Texas Master Naturalists


Become a Texas Master Naturalist, http://txmn.org/

Become a Texas Master Naturalist, http://txmn.org/

This is Passport to Texas

They say you never forget your first love. For writer Sheryl Smith Rogers, her first love had eight legs.

Spiders are my first love, and from there I grew into plants and animals.

Eager to fully understand the natural world around her, Smith Rogers completed Texas Master Naturalist training.

I’m with the Highland lakes chapter, which is based out of Burnet. So you learn about your own ecosystems in your region. I’m learning about the plants that are indigenous to this area. Whereas, if you live on the coast, you’ll be learning about those kinds of plants. So, we’re all learning what’s important to our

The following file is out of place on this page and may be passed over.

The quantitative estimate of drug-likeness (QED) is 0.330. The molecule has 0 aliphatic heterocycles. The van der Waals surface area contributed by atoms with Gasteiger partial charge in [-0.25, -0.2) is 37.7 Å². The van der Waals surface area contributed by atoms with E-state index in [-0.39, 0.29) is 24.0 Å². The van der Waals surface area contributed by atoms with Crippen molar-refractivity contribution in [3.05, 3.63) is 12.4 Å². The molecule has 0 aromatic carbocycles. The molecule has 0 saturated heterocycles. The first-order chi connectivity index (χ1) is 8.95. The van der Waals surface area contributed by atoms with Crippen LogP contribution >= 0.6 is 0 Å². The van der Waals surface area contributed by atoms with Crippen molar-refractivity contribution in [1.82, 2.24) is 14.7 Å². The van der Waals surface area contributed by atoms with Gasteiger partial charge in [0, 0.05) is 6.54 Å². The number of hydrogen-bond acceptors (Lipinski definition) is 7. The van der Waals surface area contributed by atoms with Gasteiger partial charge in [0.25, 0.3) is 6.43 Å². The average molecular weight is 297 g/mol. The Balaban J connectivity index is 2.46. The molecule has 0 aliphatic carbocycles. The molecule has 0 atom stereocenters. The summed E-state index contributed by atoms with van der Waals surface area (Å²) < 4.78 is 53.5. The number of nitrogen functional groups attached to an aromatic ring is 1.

Trainees learn about living things in their ecosystem, as well as their region’s geology, hydrology and more. After receiving certification, Smith Rogers says Master Naturalists volunteer in their communities where needed.

Volunteers go to ranches and survey the plant species, and they offer land management advice. In a city, volunteers might go into a city park and create a butterfly garden. For instance, here in Blanco – at Blanco State Park – the Master Naturalists help put on program every May for third graders. They do so
many different things [laughs].

Find details on becoming a master Naturalist on the Texas parks and Wildlife Website.

For Texas Parks and Wildlife … I’m Cecilia Nasti.

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